But I didn’t, much to my shame, and now Father’s Day is nearly a year away. But the world can’t wait for Super Dad.
Superdad! With powers granted to him by our yellow sun, he fights crime with his power of invisible underpants! Superdad! Able to launch his head over a ten-story building (Sproiiing!!)
“Look, up in the sky! My god, where’s his underpants”
“Lady, where’s his head?”
This piece brings deep questions of identity. Obviously, you wouldn’t give this to Superdad and put pictures of dad on it–that would be completely silly. So, what do you put on it? Pictures of what Dad really wants for father’s day? A new car, maybe a really good sandwich, or a sexual favor of some sort? No, probably not. This was meant to hold pictures of the family on it. So Superdad, in his heroic apotheosis, is subsumed into his role within the family to a degree he has never before experienced. This isn’t simply emasculating, his identity is to be consumed, utterly replaced, by pictures of his children, just possibly his wife. Or else he has no head at all, just some rather festive wiry springy things. For as long as Superdad sits on his desk at work, he will face this dreadful choice: Either give yourself entirely to us, and accept that you have no self at all outside the smiling faces of your family, or we will, metaphorically if not actually, have your head.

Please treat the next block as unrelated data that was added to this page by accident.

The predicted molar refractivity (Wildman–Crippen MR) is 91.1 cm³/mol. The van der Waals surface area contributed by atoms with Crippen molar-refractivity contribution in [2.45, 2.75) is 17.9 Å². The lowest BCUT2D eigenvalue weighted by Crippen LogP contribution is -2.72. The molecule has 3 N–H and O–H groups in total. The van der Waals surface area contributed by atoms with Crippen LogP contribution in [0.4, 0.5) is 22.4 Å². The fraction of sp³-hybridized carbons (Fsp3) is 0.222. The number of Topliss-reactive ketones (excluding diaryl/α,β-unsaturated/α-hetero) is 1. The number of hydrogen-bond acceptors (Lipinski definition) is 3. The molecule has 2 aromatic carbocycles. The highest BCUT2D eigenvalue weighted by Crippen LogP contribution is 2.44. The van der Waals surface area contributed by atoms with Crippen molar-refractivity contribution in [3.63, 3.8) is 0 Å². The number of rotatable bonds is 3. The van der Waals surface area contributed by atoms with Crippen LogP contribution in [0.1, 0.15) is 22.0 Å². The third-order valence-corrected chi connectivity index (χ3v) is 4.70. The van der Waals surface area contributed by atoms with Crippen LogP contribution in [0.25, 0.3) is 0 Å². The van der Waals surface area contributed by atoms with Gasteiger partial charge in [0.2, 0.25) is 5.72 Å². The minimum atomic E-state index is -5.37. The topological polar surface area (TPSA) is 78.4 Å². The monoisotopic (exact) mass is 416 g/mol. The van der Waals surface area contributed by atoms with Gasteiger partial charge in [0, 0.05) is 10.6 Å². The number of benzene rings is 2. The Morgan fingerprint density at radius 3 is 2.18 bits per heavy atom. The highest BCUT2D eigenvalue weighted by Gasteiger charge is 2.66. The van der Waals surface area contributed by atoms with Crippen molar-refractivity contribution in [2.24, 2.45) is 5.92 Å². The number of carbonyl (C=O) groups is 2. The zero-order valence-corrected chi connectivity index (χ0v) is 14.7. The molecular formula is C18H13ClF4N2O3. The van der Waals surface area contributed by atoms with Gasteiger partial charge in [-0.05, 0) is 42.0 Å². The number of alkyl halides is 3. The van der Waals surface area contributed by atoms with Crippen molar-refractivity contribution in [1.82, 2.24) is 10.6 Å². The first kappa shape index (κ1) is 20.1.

And your underpants.
Savers on South Lamar, Austin